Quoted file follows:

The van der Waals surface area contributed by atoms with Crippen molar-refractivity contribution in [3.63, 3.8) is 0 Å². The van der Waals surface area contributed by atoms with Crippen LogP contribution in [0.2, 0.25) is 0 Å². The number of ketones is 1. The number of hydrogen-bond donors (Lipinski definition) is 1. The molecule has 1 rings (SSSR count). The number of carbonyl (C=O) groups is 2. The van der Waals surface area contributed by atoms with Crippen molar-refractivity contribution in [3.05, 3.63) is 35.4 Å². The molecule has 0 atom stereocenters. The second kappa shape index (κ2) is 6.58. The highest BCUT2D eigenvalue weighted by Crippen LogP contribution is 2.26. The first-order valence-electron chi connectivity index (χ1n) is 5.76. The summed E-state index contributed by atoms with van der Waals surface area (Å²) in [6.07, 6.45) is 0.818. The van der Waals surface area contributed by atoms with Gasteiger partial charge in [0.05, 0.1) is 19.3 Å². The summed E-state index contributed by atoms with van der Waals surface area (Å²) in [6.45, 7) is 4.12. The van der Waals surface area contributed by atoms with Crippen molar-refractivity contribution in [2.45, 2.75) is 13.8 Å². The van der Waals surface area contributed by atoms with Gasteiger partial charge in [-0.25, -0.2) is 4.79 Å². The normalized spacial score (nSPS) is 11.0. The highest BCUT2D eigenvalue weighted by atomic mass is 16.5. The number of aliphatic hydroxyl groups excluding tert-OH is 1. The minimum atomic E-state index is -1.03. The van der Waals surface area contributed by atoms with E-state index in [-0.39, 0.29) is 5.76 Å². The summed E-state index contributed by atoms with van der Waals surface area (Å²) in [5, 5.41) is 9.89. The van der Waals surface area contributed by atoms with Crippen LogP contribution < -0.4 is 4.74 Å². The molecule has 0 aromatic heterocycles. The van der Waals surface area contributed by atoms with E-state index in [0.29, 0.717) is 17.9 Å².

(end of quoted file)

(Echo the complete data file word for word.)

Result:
The van der Waals surface area contributed by atoms with Crippen molar-refractivity contribution in [3.63, 3.8) is 0 Å². The van der Waals surface area contributed by atoms with Crippen LogP contribution in [0.2, 0.25) is 0 Å². The number of ketones is 1. The number of hydrogen-bond donors (Lipinski definition) is 1. The molecule has 1 rings (SSSR count). The number of carbonyl (C=O) groups is 2. The van der Waals surface area contributed by atoms with Crippen molar-refractivity contribution in [3.05, 3.63) is 35.4 Å². The molecule has 0 atom stereocenters. The second kappa shape index (κ2) is 6.58. The highest BCUT2D eigenvalue weighted by Crippen LogP contribution is 2.26. The first-order valence-electron chi connectivity index (χ1n) is 5.76. The summed E-state index contributed by atoms with van der Waals surface area (Å²) in [6.07, 6.45) is 0.818. The van der Waals surface area contributed by atoms with Gasteiger partial charge in [0.05, 0.1) is 19.3 Å². The summed E-state index contributed by atoms with van der Waals surface area (Å²) in [6.45, 7) is 4.12. The van der Waals surface area contributed by atoms with Crippen molar-refractivity contribution in [2.45, 2.75) is 13.8 Å². The van der Waals surface area contributed by atoms with Gasteiger partial charge in [-0.25, -0.2) is 4.79 Å². The normalized spacial score (nSPS) is 11.0. The highest BCUT2D eigenvalue weighted by atomic mass is 16.5. The number of aliphatic hydroxyl groups excluding tert-OH is 1. The minimum atomic E-state index is -1.03. The van der Waals surface area contributed by atoms with E-state index in [-0.39, 0.29) is 5.76 Å². The summed E-state index contributed by atoms with van der Waals surface area (Å²) in [5, 5.41) is 9.89. The van der Waals surface area contributed by atoms with Crippen LogP contribution < -0.4 is 4.74 Å². The molecule has 0 aromatic heterocycles. The van der Waals surface area contributed by atoms with E-state index in [0.29, 0.717) is 17.9 Å².